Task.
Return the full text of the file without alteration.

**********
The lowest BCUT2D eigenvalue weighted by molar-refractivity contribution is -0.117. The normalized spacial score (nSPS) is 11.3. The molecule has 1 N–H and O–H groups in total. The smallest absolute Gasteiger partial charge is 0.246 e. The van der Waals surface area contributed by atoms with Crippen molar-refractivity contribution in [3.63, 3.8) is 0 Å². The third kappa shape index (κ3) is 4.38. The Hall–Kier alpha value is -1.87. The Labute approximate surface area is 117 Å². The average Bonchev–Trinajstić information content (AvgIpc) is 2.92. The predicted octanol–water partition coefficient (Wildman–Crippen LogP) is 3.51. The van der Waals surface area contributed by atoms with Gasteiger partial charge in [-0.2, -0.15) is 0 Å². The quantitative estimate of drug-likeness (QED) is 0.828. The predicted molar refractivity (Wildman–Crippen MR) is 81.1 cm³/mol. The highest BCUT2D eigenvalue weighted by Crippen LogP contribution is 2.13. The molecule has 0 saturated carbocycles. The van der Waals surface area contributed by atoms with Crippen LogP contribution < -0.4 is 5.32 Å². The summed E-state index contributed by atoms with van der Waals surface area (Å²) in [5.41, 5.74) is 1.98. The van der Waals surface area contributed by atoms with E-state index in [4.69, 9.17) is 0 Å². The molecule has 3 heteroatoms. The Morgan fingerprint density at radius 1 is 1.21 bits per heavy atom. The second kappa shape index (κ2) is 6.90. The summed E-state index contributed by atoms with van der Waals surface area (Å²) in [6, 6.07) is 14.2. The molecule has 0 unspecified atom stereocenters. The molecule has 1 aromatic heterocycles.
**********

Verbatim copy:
The lowest BCUT2D eigenvalue weighted by molar-refractivity contribution is -0.117. The normalized spacial score (nSPS) is 11.3. The molecule has 1 N–H and O–H groups in total. The smallest absolute Gasteiger partial charge is 0.246 e. The van der Waals surface area contributed by atoms with Crippen molar-refractivity contribution in [3.63, 3.8) is 0 Å². The third kappa shape index (κ3) is 4.38. The Hall–Kier alpha value is -1.87. The Labute approximate surface area is 117 Å². The average Bonchev–Trinajstić information content (AvgIpc) is 2.92. The predicted octanol–water partition coefficient (Wildman–Crippen LogP) is 3.51. The van der Waals surface area contributed by atoms with Gasteiger partial charge in [-0.2, -0.15) is 0 Å². The quantitative estimate of drug-likeness (QED) is 0.828. The predicted molar refractivity (Wildman–Crippen MR) is 81.1 cm³/mol. The highest BCUT2D eigenvalue weighted by Crippen LogP contribution is 2.13. The molecule has 0 saturated carbocycles. The van der Waals surface area contributed by atoms with Crippen LogP contribution < -0.4 is 5.32 Å². The summed E-state index contributed by atoms with van der Waals surface area (Å²) in [5.41, 5.74) is 1.98. The van der Waals surface area contributed by atoms with E-state index in [4.69, 9.17) is 0 Å². The molecule has 3 heteroatoms. The Morgan fingerprint density at radius 1 is 1.21 bits per heavy atom. The second kappa shape index (κ2) is 6.90. The summed E-state index contributed by atoms with van der Waals surface area (Å²) in [6, 6.07) is 14.2. The molecule has 0 unspecified atom stereocenters. The molecule has 1 aromatic heterocycles.